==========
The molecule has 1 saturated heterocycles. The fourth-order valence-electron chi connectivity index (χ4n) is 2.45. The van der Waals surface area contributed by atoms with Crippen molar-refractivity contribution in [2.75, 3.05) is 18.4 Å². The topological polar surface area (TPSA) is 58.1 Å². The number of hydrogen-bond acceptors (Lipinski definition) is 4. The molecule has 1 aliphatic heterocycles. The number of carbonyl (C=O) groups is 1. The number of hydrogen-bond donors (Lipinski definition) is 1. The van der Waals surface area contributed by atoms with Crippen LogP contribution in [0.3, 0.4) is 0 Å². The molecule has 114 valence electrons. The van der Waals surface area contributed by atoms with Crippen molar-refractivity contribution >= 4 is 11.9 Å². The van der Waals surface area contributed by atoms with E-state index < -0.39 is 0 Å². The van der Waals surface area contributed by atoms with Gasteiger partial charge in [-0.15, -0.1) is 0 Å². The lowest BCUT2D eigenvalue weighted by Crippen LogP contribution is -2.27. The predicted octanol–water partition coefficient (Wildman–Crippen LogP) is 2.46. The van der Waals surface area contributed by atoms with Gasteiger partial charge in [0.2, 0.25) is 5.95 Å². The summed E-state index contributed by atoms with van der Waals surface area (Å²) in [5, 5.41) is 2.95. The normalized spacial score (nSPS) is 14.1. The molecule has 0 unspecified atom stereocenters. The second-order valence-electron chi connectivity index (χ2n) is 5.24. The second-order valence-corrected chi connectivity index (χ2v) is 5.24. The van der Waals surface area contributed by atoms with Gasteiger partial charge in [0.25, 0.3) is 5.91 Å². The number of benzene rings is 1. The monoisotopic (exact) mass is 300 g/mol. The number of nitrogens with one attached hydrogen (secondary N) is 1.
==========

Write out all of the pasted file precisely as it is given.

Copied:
The molecule has 1 saturated heterocycles. The fourth-order valence-electron chi connectivity index (χ4n) is 2.45. The van der Waals surface area contributed by atoms with Crippen molar-refractivity contribution in [2.75, 3.05) is 18.4 Å². The topological polar surface area (TPSA) is 58.1 Å². The number of hydrogen-bond acceptors (Lipinski definition) is 4. The molecule has 1 aliphatic heterocycles. The number of carbonyl (C=O) groups is 1. The number of hydrogen-bond donors (Lipinski definition) is 1. The van der Waals surface area contributed by atoms with Crippen LogP contribution in [0.3, 0.4) is 0 Å². The molecule has 114 valence electrons. The van der Waals surface area contributed by atoms with Crippen molar-refractivity contribution >= 4 is 11.9 Å². The van der Waals surface area contributed by atoms with E-state index < -0.39 is 0 Å². The van der Waals surface area contributed by atoms with Gasteiger partial charge in [-0.15, -0.1) is 0 Å². The lowest BCUT2D eigenvalue weighted by Crippen LogP contribution is -2.27. The predicted octanol–water partition coefficient (Wildman–Crippen LogP) is 2.46. The van der Waals surface area contributed by atoms with Gasteiger partial charge in [0.2, 0.25) is 5.95 Å². The summed E-state index contributed by atoms with van der Waals surface area (Å²) in [5, 5.41) is 2.95. The normalized spacial score (nSPS) is 14.1. The molecule has 0 unspecified atom stereocenters. The second-order valence-electron chi connectivity index (χ2n) is 5.24. The second-order valence-corrected chi connectivity index (χ2v) is 5.24. The van der Waals surface area contributed by atoms with Gasteiger partial charge in [0.25, 0.3) is 5.91 Å². The number of benzene rings is 1. The monoisotopic (exact) mass is 300 g/mol. The number of nitrogens with one attached hydrogen (secondary N) is 1.